BELMONT - There is a place in Belmont County where one can enjoy fishing in the morning, eat a picnic-style lunch and spend the rest of the day swimming, hiking or biking.
Encompassing more than 1,000 acres of land and water, Barkcamp State Park, just off Ohio 149 in Belmont, features 123 electric campsites, two wheelchair accessible sites, a miniature golf course, a playground and 27 electric equestrian sites.
Those hoping to hook a bass, blue gill, crappie or trout can test their skills fishing from the shore or from a boat on Belmont Lake. A valid Ohio fishing license is required.
Photos by Casey Junkins
Above, Barkcamp State Park offers numerous outdoor activities, including hiking on these trails.
Whether one is out on a boat or standing on the shore, the lake at Barkcamp State Park offers plenty of fishing fun.
Boats with electric motors only are permitted on the lake. Seasonal boat tie-ups are available. One launch ramp provides access to the lake.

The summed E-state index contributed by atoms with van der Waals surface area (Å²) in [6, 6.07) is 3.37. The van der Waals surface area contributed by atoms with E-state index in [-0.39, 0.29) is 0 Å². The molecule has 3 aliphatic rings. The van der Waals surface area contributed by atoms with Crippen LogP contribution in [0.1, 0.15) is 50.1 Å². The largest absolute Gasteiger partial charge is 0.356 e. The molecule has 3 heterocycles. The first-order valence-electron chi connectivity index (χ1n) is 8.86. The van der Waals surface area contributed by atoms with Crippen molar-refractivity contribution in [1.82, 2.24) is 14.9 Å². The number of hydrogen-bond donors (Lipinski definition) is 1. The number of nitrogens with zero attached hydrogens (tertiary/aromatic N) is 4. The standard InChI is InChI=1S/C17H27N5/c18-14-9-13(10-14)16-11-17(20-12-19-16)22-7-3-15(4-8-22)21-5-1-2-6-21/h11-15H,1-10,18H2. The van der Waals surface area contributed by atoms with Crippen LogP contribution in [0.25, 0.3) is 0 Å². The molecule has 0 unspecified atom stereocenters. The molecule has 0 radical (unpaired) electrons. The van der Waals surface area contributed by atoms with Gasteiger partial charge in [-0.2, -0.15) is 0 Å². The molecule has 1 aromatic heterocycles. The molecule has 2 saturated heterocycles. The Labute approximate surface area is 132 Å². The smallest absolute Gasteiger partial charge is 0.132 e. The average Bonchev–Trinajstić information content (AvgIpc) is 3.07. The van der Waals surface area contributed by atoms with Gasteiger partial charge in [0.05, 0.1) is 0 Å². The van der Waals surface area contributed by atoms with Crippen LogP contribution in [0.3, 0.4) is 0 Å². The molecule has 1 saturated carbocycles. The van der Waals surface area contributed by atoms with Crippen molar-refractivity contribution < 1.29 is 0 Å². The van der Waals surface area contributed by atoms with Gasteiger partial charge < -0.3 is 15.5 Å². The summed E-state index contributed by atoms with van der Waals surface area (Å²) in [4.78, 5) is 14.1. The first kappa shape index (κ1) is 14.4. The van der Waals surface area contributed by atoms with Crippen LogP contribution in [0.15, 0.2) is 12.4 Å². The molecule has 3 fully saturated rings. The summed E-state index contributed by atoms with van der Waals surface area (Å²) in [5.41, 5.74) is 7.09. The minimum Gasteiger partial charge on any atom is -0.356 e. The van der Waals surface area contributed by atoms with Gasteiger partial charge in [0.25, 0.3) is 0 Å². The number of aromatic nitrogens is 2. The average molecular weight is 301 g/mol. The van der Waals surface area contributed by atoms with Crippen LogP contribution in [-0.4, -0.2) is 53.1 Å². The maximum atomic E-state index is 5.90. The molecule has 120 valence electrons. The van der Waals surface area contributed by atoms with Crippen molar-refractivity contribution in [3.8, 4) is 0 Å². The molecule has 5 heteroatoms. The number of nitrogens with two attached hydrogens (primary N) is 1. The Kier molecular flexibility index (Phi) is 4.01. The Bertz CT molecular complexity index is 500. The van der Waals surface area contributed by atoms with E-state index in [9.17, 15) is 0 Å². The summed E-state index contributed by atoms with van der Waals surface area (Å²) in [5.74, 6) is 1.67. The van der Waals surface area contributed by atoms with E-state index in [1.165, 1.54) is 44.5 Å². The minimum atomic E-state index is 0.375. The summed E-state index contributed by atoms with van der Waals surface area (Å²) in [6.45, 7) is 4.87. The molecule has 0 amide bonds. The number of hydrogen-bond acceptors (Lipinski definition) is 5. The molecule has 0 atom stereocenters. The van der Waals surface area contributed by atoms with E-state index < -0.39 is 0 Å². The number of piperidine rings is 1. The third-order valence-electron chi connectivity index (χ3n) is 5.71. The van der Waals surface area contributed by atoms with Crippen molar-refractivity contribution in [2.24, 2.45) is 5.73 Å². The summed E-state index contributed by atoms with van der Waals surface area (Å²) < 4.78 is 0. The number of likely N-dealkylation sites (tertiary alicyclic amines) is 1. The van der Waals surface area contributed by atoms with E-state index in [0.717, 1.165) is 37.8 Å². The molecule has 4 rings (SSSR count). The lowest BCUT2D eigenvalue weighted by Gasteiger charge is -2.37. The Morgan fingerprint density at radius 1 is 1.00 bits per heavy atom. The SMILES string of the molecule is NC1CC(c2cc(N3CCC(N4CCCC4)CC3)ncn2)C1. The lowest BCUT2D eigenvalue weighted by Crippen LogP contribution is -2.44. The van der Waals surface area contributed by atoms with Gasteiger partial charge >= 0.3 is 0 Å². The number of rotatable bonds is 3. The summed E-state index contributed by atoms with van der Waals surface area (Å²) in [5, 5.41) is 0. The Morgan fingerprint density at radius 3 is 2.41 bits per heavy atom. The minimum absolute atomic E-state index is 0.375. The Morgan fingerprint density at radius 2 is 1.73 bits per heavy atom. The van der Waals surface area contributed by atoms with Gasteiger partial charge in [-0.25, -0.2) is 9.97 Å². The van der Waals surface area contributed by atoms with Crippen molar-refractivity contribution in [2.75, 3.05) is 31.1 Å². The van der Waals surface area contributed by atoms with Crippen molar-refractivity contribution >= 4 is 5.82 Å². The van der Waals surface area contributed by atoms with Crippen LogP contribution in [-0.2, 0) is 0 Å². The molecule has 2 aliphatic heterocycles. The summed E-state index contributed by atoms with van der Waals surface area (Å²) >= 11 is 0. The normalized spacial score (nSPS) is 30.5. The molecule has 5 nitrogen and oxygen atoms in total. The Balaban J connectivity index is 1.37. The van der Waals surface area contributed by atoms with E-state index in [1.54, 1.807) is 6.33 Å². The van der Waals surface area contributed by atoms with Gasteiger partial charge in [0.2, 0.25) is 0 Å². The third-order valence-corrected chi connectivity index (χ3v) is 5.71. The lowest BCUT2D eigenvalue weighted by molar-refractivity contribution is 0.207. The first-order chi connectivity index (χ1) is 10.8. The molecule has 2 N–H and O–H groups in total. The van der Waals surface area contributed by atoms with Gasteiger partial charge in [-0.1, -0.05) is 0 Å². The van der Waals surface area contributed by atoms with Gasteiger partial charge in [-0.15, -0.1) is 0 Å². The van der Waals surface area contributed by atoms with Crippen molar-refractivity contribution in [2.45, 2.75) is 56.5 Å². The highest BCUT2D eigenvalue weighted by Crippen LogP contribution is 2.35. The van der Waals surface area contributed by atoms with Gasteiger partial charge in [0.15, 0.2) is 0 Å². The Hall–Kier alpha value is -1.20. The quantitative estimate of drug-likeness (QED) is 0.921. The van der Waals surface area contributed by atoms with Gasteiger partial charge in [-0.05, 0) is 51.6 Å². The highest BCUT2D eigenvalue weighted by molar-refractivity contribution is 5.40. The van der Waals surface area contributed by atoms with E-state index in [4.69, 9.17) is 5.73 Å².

A 700-foot beach provides enjoyment for swimmers and sunbathers. Swimming is permitted during daylight hours only, and there is no lifeguard on duty.
Eight picnic areas are scenically located around the park. Each area provides tables, grills, water and latrines.
There are four hiking trails in the park: the 2-mile Lakeview Trail, the 1/2-mile Woodchuck Nature Trail, the 0.6-mile Hawthorn Trail, and the 1/2-mile Hawk Trail.
Volleyball and basketball courts, as well as horseshoe pits, can be found at the campground and in day-use areas of the park. An archery range is also open to the public.
For those with a valid Ohio sporting license, hunting is permitted in designated areas. Squirrel hunting, in particular, is popular at the park.
A change of seasons does not mean the outdoor fun stops at Barkcamp. Under proper conditions, park visitors can enjoy sledding, snowmobiling, ice skating, cross-country skiing, ice fishing and ice boating.
A bit of American history is preserved in the camp area. The Antique Barn was built in the 1800s by Solomon Bentley. One variety of apple that he marketed was the "Bentley Sweet." The barn is now home to summer naturalist activities and historical displays.
Call 740-484-4064 for more information.